New Musical Express, October 3, 1998

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NME

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A Burt And Costello Show!


Mark Beaumont

It was inevitable that the two mightiest songwriting talents on the planet — Burt Bacharach and Elvis Costello — would one day merge. And, indeed, they have. With quite spectacular results.

They've closed off four whole blocks for the President to cruise. Crowds line the blue wood barriers, craning for a glimpse of the cavalcade. They face off against armed police, dodge the dogs sniffing for bombs and blow into inflatable cigars in preparation for the drive-by. A few blocks East they've cordoned off half of Times Square for Marilyn Manson's arrival at MTV studios to deliver his State of the New Goth Nation address on Manson TV. But today, we're informed, this is "low priority."

Between scouring the windows of the skyscrapers opposite for sniper snubs, the gaggle of cops on the roof of the Regency Hotel run through the schedule. In 90 minutes Bill 'Suck It And See' Clinton, his doting wife, 30 NYPD on motorbikes and enough Men In Black to cover up a nuclear holocaust will crawl slowly down Ninth Avenue on their way to a charity function in midtown Manhattan. Then they'll go to see The Lion King. Maybe pick up a pizza. The Boss comes out to party and a mobile Fort Knox tours New York, with every nod, wave and heart-wrenching hug of the wife timed to the millisecond so as not to clash with the ad breaks.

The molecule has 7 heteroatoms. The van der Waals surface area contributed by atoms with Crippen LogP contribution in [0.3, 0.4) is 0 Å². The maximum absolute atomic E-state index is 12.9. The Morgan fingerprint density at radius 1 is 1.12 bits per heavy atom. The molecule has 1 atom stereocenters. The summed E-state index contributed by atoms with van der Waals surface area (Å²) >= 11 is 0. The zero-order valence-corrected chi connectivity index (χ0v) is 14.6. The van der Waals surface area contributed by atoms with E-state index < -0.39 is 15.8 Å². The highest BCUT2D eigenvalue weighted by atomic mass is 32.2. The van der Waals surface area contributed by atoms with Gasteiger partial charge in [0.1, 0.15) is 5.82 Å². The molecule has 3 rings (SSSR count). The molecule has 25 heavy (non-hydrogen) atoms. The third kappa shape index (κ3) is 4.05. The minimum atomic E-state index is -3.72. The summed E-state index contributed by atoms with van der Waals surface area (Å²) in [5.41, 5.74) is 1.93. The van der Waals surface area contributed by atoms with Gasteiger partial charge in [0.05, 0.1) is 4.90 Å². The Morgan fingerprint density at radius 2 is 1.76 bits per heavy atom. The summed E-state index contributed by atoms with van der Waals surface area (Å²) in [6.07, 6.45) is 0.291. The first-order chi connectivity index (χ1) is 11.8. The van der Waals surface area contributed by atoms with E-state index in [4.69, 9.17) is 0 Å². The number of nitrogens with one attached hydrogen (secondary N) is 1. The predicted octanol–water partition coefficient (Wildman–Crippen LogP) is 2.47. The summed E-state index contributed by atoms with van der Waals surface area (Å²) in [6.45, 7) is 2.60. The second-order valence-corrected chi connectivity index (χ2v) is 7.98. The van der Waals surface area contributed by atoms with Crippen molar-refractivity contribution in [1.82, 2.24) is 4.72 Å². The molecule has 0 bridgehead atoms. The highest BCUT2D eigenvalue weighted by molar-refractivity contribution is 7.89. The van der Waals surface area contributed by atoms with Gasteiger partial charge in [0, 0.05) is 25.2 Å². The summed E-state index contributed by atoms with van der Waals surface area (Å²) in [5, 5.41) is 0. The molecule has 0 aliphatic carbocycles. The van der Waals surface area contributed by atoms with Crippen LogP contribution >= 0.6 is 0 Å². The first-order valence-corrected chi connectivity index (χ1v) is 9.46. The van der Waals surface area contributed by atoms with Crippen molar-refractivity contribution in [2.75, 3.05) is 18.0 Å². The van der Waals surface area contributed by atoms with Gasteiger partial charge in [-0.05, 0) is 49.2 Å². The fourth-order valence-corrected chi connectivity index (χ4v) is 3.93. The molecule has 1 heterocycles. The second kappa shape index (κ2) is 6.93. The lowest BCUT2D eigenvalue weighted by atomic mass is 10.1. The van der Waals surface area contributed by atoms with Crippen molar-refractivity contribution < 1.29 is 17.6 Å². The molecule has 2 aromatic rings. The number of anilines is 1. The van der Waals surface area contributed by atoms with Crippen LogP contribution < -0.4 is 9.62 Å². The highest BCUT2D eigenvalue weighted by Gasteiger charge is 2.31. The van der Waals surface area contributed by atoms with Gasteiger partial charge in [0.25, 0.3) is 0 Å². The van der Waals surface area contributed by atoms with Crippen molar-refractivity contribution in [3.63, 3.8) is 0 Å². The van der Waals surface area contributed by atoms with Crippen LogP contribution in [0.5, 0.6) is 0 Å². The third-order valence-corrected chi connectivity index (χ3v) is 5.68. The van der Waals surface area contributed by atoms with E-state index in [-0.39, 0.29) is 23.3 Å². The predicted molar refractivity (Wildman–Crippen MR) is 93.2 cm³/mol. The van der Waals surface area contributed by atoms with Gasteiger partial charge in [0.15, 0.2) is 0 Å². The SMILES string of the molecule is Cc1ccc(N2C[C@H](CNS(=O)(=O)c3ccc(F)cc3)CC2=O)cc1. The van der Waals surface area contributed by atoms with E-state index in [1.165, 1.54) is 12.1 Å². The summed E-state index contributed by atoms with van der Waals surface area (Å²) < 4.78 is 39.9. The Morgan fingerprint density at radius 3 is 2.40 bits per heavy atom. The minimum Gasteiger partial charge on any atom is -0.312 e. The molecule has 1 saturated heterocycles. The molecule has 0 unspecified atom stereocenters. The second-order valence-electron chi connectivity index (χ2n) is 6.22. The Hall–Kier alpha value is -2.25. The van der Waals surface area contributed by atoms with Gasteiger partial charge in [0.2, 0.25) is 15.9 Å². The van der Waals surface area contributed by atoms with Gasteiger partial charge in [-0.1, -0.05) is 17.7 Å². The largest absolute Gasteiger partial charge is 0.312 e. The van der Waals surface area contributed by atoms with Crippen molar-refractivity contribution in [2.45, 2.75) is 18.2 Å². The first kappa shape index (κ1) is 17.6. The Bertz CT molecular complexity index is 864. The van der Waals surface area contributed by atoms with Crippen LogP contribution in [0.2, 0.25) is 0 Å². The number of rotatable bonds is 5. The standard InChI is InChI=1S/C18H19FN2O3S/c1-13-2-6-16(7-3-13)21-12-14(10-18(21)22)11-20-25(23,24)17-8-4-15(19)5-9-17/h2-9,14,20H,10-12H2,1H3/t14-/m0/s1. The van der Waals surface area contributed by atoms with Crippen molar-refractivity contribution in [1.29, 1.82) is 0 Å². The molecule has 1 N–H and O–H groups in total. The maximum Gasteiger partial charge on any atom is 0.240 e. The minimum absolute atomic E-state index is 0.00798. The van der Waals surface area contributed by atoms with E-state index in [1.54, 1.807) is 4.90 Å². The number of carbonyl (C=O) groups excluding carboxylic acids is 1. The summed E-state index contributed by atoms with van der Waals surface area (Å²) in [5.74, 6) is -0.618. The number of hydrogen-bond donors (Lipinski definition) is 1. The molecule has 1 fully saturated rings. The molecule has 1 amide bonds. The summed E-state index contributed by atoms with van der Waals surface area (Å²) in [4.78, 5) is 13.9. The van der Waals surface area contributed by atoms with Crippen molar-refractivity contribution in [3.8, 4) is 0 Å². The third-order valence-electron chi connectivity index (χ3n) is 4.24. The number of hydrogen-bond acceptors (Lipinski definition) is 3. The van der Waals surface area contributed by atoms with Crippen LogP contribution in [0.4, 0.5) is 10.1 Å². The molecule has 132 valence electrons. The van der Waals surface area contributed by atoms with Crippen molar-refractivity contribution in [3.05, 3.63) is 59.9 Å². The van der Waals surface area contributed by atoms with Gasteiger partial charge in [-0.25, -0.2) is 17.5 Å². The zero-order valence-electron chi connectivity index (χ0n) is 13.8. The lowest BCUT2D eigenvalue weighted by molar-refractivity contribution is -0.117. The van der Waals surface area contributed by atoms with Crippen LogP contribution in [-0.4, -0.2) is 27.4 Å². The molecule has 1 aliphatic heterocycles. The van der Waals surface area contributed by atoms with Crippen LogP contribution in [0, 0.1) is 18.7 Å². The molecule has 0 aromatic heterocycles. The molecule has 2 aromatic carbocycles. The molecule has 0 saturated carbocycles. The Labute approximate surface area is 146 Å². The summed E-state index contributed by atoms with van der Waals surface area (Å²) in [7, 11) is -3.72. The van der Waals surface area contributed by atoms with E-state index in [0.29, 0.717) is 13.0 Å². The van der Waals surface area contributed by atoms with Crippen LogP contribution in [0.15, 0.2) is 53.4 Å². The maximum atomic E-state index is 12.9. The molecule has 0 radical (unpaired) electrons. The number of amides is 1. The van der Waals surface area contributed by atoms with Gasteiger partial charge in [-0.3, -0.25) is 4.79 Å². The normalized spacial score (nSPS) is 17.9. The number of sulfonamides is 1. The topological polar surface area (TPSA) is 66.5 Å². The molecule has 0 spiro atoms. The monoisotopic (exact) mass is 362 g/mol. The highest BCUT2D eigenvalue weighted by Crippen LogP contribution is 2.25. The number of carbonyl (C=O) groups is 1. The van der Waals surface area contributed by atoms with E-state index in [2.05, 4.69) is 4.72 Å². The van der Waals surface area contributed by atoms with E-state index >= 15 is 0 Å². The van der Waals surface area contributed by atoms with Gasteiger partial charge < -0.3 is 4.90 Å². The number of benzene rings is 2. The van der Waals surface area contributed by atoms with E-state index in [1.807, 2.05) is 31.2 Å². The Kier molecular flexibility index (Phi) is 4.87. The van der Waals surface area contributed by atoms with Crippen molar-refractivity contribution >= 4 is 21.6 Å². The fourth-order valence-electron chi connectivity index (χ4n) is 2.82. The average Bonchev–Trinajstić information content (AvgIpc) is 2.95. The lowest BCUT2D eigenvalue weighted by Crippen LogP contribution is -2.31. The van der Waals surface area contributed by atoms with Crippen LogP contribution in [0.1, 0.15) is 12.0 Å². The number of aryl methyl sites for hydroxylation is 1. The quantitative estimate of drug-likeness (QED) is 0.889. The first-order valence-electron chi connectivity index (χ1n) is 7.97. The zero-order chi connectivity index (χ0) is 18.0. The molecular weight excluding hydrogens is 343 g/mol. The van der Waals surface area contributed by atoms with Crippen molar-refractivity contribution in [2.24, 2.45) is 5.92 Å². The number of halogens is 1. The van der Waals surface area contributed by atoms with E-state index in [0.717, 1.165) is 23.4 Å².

Hang on, he's early. Thirty floors below a black car silently sidles to the kerb. A door opens and two retina-scorching yellow socks emerge. Then a shallow-brimmed hat, plunged over purple shades. Not quite Bill's usual business wear, unless he's intending to plead insanity. But it's not Bill, just another New York Elvis.

"Is Burt here yet? Half an hour? OK."